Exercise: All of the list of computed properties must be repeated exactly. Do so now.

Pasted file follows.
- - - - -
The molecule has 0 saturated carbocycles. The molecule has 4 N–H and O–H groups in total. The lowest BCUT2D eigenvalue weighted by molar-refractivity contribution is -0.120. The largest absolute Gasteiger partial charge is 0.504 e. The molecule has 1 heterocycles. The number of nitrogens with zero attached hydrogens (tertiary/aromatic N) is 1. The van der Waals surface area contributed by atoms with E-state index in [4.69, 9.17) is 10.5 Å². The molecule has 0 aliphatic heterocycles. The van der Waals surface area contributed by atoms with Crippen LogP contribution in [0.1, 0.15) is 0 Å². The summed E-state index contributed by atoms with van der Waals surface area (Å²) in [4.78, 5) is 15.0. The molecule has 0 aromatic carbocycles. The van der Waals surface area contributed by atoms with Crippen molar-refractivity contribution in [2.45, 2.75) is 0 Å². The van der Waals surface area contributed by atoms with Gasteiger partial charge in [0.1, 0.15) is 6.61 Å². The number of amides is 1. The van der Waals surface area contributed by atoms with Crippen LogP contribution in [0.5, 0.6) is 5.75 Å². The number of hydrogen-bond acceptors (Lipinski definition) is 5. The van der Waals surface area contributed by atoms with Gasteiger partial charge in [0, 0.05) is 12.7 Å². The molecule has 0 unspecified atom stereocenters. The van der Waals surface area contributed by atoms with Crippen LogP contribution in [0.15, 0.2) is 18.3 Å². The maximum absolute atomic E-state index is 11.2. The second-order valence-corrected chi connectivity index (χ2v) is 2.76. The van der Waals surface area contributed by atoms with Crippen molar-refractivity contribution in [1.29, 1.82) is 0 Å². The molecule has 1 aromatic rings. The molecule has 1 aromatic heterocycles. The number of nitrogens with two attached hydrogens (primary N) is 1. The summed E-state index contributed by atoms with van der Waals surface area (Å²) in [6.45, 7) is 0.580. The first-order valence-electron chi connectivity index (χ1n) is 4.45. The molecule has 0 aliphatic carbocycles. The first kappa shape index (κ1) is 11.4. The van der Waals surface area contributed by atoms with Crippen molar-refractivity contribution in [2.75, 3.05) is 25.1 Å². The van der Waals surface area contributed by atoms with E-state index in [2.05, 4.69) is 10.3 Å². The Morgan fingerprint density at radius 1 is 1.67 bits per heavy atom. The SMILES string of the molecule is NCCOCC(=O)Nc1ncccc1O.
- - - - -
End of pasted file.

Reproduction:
The molecule has 0 saturated carbocycles. The molecule has 4 N–H and O–H groups in total. The lowest BCUT2D eigenvalue weighted by molar-refractivity contribution is -0.120. The largest absolute Gasteiger partial charge is 0.504 e. The molecule has 1 heterocycles. The number of nitrogens with zero attached hydrogens (tertiary/aromatic N) is 1. The van der Waals surface area contributed by atoms with E-state index in [4.69, 9.17) is 10.5 Å². The molecule has 0 aliphatic heterocycles. The van der Waals surface area contributed by atoms with Crippen LogP contribution in [0.1, 0.15) is 0 Å². The summed E-state index contributed by atoms with van der Waals surface area (Å²) in [4.78, 5) is 15.0. The molecule has 0 aromatic carbocycles. The van der Waals surface area contributed by atoms with Crippen molar-refractivity contribution in [2.45, 2.75) is 0 Å². The van der Waals surface area contributed by atoms with Gasteiger partial charge in [0.1, 0.15) is 6.61 Å². The number of amides is 1. The van der Waals surface area contributed by atoms with Crippen LogP contribution in [0.5, 0.6) is 5.75 Å². The number of hydrogen-bond acceptors (Lipinski definition) is 5. The van der Waals surface area contributed by atoms with Gasteiger partial charge in [0, 0.05) is 12.7 Å². The molecule has 0 unspecified atom stereocenters. The van der Waals surface area contributed by atoms with Crippen LogP contribution in [0.15, 0.2) is 18.3 Å². The maximum absolute atomic E-state index is 11.2. The second-order valence-corrected chi connectivity index (χ2v) is 2.76. The van der Waals surface area contributed by atoms with Crippen molar-refractivity contribution in [1.29, 1.82) is 0 Å². The molecule has 1 aromatic rings. The molecule has 1 aromatic heterocycles. The number of nitrogens with two attached hydrogens (primary N) is 1. The summed E-state index contributed by atoms with van der Waals surface area (Å²) in [6.45, 7) is 0.580. The first-order valence-electron chi connectivity index (χ1n) is 4.45. The molecule has 0 aliphatic carbocycles. The first kappa shape index (κ1) is 11.4. The van der Waals surface area contributed by atoms with Crippen molar-refractivity contribution in [2.75, 3.05) is 25.1 Å². The van der Waals surface area contributed by atoms with E-state index in [2.05, 4.69) is 10.3 Å². The Morgan fingerprint density at radius 1 is 1.67 bits per heavy atom. The SMILES string of the molecule is NCCOCC(=O)Nc1ncccc1O.